Ken Block's Hoonicorn, which stars in Gymkhana Seven, might still bear a passing resemblance to a vintage 1965 Ford Mustang, but underneath the skin, the car is one of the baddest custom machines to ever do a smoky burnout on the road. The ever enthusiastic British auto journalist Chris Harris is now showing what really makes Block's new ride tick on video, and Harris even gets to go for quite a ride.
As Ford celebrates the 50th anniversary of the Mustang with the unveiling of the all-new sixth-gen design, one Chicago women can lay claim to a piece of Mustang history. According to CBS Chicago, Gail Wise was the first person in the US to buy a Mustang in 1964, and she did so two days before the car was even unveiled to the public.
We covered one of Ringbrothers' more extreme SEMA builds yesterday, the De Tomaso Pantera-based ADRNLN, but if that well-executed but over-the-top Italian-American exotic is too much for you, then perhaps this Ring Brothers 1965 Ford Mustang fastback with a carbon-fiber body suits your tastes better.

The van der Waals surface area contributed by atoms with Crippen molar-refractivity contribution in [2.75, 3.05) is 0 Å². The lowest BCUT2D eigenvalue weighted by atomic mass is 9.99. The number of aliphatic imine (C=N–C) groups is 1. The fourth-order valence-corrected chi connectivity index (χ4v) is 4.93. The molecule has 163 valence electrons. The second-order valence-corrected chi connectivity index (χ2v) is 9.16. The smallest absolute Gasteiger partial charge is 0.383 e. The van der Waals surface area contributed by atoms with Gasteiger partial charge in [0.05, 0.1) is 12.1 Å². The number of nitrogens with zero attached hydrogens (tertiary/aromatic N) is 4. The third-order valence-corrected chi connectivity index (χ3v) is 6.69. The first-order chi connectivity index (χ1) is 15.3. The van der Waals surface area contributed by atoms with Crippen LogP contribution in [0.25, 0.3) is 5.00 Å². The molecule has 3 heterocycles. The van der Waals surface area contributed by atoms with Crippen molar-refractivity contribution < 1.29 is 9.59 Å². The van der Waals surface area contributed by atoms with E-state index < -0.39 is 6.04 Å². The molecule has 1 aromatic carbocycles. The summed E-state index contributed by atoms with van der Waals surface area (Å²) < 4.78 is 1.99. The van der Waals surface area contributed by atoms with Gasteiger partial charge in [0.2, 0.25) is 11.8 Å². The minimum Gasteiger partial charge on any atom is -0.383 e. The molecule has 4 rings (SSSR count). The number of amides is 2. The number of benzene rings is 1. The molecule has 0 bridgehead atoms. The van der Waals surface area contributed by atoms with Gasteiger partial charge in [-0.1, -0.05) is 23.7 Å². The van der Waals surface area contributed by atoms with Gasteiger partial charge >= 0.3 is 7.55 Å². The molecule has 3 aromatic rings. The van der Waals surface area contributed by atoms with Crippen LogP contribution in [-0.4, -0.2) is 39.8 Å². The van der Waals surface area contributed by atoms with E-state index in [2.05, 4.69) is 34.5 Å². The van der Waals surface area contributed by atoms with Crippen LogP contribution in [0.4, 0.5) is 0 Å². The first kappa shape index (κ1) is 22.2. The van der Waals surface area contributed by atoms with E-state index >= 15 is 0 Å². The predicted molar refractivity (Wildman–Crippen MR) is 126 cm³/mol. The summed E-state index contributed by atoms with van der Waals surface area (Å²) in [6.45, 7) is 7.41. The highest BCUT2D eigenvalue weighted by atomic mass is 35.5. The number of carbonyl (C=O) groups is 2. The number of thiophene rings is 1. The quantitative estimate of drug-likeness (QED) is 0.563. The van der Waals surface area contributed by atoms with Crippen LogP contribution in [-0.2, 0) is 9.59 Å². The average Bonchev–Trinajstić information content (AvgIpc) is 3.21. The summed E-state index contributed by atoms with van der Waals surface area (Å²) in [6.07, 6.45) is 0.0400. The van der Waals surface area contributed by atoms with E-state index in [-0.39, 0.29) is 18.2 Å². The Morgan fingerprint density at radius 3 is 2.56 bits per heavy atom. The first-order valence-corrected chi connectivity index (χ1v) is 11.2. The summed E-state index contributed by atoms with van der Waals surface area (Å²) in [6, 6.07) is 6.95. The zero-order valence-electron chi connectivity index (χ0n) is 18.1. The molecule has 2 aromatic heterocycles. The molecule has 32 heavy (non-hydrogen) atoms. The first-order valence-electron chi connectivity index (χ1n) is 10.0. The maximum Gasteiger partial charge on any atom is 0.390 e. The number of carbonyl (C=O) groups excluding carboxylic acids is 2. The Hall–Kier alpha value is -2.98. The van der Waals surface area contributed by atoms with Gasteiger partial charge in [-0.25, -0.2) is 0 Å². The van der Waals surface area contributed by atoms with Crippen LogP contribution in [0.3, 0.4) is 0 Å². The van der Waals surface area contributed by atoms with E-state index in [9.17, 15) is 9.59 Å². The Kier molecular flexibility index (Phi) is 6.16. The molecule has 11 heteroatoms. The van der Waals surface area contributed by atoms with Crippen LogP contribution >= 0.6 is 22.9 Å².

Put on your space suits and diving bell helmets, for it's time to step into a time capsule. The 50th anniversary of a historic model, like, say, the Porsche 911 this year, is certain to bring flights of nostalgia. This historical trip with the 1965 Mustang, though - preliminary hype for next year's anniversary, we know - is a swell museum exhibit for anyone who enjoys bygone days of the automobile.
We don't need to tell you that automakers are constantly searching for the next iconic design. It's why we continue to see a rash of retro looks despite manufacturers having an army of incredibly talented artists on their staff. But what makes a car strike a chord with the public that continues to resonate through time? Robert Cumberford over at Automobile has set about an in-depth design analysis of the 1964 ½ Ford Mustang. While you may know that the original design for the car came fro